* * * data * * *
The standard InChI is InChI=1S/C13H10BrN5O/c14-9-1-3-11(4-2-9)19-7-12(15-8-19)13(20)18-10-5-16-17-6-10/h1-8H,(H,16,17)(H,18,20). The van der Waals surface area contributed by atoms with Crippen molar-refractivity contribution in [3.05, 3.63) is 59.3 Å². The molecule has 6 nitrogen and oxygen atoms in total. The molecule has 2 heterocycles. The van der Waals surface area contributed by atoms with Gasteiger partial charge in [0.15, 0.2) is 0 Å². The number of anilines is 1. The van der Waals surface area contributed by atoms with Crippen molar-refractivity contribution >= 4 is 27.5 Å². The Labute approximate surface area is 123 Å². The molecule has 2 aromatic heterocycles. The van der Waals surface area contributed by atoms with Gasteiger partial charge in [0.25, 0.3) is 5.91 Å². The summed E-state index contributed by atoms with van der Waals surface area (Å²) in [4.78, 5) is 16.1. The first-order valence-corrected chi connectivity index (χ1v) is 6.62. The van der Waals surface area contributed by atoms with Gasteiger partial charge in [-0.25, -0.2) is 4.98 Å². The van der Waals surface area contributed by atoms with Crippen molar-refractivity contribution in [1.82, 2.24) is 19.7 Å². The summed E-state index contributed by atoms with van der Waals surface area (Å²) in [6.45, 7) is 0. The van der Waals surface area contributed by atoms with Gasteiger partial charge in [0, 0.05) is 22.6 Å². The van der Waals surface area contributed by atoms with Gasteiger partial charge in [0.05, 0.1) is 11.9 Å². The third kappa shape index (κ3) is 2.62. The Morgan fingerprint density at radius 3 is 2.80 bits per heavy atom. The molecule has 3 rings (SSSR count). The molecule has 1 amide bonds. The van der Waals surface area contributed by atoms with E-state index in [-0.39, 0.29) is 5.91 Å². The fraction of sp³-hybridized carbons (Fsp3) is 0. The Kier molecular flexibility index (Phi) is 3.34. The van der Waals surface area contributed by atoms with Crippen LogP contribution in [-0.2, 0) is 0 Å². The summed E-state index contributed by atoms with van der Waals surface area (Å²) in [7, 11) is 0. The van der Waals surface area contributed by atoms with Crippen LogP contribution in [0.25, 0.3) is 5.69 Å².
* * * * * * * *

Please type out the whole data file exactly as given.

The standard InChI is InChI=1S/C13H10BrN5O/c14-9-1-3-11(4-2-9)19-7-12(15-8-19)13(20)18-10-5-16-17-6-10/h1-8H,(H,16,17)(H,18,20). The van der Waals surface area contributed by atoms with Crippen molar-refractivity contribution in [3.05, 3.63) is 59.3 Å². The molecule has 6 nitrogen and oxygen atoms in total. The molecule has 2 heterocycles. The van der Waals surface area contributed by atoms with Gasteiger partial charge in [0.15, 0.2) is 0 Å². The number of anilines is 1. The van der Waals surface area contributed by atoms with Crippen molar-refractivity contribution >= 4 is 27.5 Å². The Labute approximate surface area is 123 Å². The molecule has 2 aromatic heterocycles. The van der Waals surface area contributed by atoms with Gasteiger partial charge in [0.25, 0.3) is 5.91 Å². The summed E-state index contributed by atoms with van der Waals surface area (Å²) in [4.78, 5) is 16.1. The first-order valence-corrected chi connectivity index (χ1v) is 6.62. The van der Waals surface area contributed by atoms with Gasteiger partial charge in [-0.25, -0.2) is 4.98 Å². The van der Waals surface area contributed by atoms with Crippen molar-refractivity contribution in [1.82, 2.24) is 19.7 Å². The summed E-state index contributed by atoms with van der Waals surface area (Å²) in [6.45, 7) is 0. The van der Waals surface area contributed by atoms with Gasteiger partial charge in [0, 0.05) is 22.6 Å². The van der Waals surface area contributed by atoms with Gasteiger partial charge in [0.05, 0.1) is 11.9 Å². The third kappa shape index (κ3) is 2.62. The Morgan fingerprint density at radius 3 is 2.80 bits per heavy atom. The molecule has 3 rings (SSSR count). The molecule has 1 amide bonds. The van der Waals surface area contributed by atoms with E-state index in [-0.39, 0.29) is 5.91 Å². The fraction of sp³-hybridized carbons (Fsp3) is 0. The Kier molecular flexibility index (Phi) is 3.34. The van der Waals surface area contributed by atoms with Crippen LogP contribution in [-0.2, 0) is 0 Å². The summed E-state index contributed by atoms with van der Waals surface area (Å²) in [7, 11) is 0. The van der Waals surface area contributed by atoms with Crippen LogP contribution in [0.25, 0.3) is 5.69 Å².